NET is already being practiced by professional therapists in Germany. Bielefeld University’s psychotherapy clinic is applying the method in therapy studies not only refugees with but also with survivors of child abuse, rape victims, and former members of the German military. The scientific further education centres at Bielefeld University and the University of Konstanz are qualifying psychologists, medical doctors, and psychotherapists to work with NET.


  8. Study suggests mindfulness may help mothers cope with stress when their babies have a heart condition

    November 12, 2017 by Ashley

    From the Children’s Hospital of Philadelphia press release:

    Mindfulness may offer an active coping mechanism for mothers faced with the stress of having a newborn diagnosed with congenital heart disease (CHD). Mindfulness, which aims to increase a person’s awareness and acceptance of daily experiences, is currently used in a variety of healthcare settings as a potentially effective skill for stress reduction, emotion, affect and attention regulation.

    A team of nurse-researchers from Children’s Hospital of Philadelphia (CHOP) and the University of Pennsylvania School of Nursing (Penn Nursing) published a study in the Journal of Pediatric Nursing in which they gathered perspectives on coping mechanisms from focus groups with 14 mothers of critically ill infants, and explored the feasibility of mindfulness as a stress-reduction technique.

    “Mothers of infants with complex congenital heart disease are exposed to increased stress, which has been associated with numerous adverse outcomes,” said Barbara Medoff-Cooper, PhD, RN FAAN, principal investigator and nurse scientist in the Cardiac Center at Children’s Hospital of Philadelphia and at Penn Nursing. “The coping mechanisms these mothers use critically impacts the family’s adaptation to the illness, and most likely infant outcomes as well.”

    “Thus far, parental interventions in the CICU generally are informative or educational, aiming to increase parental abilities to actively manage the caretaking demands of an infant with CHD,” said Nadya Golfenshtein, PhD, RN, lead author of the study and a researcher at Penn Nursing. “Mindfulness can be a helpful tool that assists mothers during an incredibly stressful time for them, and for their family by allowing them to pause and be present in the moment rather than wishing something different was happening or worrying about tomorrow.”

    The researchers collected data during focus groups between July 2015 and March 2016. The sessions included a short introduction to mindfulness as a stress reduction intervention, led by a moderator who is a psychotherapist experienced in group formats.

    “In the study, mothers described the post-diagnostic period, surgery and the cardiac intensive care unit stay as extremely stressful,” said Amy J. Lisanti, PhD, RN, CCNS, CCRN-K, nurse researcher at CHOP and NRSA postdoctoral fellow at the University of Pennsylvania. “Many expressed concerns regarding the post-discharge period when they would need to independently handle their infant’s condition. Their increased stress often led them to feel out of control, lethargic and not like themselves. They acknowledged the importance of stress reduction, recognizing that relief from stress could help them sleep better, recharge energy, focus and think clearly.”

    After experiencing a brief guided session of mindfulness in a focus group, one mother said, “Most meditation is about clear your mind and lose focus, but this is to focus on now. I think it works for me, I was never able to do the clear mind thing. This is more accessible to me.” Another noted, “This is something I’m doing for myself, remembering I’m part of this too. Sometimes you are on autopilot, making sure everyone else is ok. Yes, this is a moment when I’m doing something for myself.”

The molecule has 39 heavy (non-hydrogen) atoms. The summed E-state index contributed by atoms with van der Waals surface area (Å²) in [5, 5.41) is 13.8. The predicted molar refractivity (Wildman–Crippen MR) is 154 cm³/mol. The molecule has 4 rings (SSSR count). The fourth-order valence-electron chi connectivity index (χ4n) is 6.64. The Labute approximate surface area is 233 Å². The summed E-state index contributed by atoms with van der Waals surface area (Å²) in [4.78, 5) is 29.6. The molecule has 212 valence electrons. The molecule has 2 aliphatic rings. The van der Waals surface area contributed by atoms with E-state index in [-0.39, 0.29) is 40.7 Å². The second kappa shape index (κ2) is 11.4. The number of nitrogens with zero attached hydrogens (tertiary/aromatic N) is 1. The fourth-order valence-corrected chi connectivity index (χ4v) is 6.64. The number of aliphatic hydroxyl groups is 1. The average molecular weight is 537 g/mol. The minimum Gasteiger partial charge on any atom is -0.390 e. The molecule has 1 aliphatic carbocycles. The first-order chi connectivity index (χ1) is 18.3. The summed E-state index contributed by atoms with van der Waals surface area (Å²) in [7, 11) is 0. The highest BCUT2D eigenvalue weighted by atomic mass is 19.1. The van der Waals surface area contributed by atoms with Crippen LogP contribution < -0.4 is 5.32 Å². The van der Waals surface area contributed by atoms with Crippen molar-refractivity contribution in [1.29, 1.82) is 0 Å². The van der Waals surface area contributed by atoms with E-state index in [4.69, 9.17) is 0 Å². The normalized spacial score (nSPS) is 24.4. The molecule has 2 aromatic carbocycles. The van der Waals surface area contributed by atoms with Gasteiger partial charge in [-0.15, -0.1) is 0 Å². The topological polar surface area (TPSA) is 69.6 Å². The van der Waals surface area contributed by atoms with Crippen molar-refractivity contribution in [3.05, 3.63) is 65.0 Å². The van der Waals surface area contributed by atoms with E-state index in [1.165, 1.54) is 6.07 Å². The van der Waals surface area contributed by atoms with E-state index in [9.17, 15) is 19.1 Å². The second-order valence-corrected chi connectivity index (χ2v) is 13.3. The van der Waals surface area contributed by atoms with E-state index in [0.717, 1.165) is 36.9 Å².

The mothers agreed that mindfulness should start early, preferably immediately after the prenatal CHD diagnosis. That way, they felt, that they would have time to learn and practice the skill by the time the baby is born. There was also a general agreement that the worst time to begin the practice is around surgery, as that is an overwhelming time and mothers are too busy to learn a new skill. The mothers preferred engaging in mindfulness in a private, quiet room as the sounds of the CICU stress them and may prevent them from relaxing.

    “We hope to design a program that draws from these findings and more research on mindfulness meditation is needed in a larger cohort of mothers,” added Golfenshtein.


  9. Locus coeruleus activity linked with hyperarousal in PTSD

    November 9, 2017 by Ashley

    From the Elsevier press release:

    A new study in Biological Psychiatry has linked signs of heightened arousal and reactivity — a core symptom of posttraumatic stress disorder (PTSD) — to overactivity of the locus coeruleus (LC), a brain region that mediates arousal and reactivity. By combining bodily responses and brain imaging data, the new paper by Dr. Christoph Mueller-Pfeiffer at the University of Zurich, Switzerland and colleagues is the first to provide direct human evidence for a theory over 30 years old. Pinpointing the origin of symptoms in the brain is a major step in efforts to improve treatment options for patients with the disorder.

    “The authors are to be congratulated on imaging this part of the brain,” said Dr. John Krystal, Editor of Biological Psychiatry. “Demonstrating the presence of LC hyperactivity in PTSD sets the stage for clarifying the relationship of LC activity to stress response, resilience, PTSD symptoms, and the treatment of PTSD,” he added.

    In the study, first author Christoph Naegeli, also of University of Zurich, and colleagues analyzed 54 participants who had been exposed to trauma, about half of whom developed PTSD. When the participants listened to random bursts of white noise, those who were diagnosed with PTSD had more frequent eye blinks, and increased heart rate, skin conductance and pupil area responses — indicators of the body’s autonomic response — than participants without PTSD.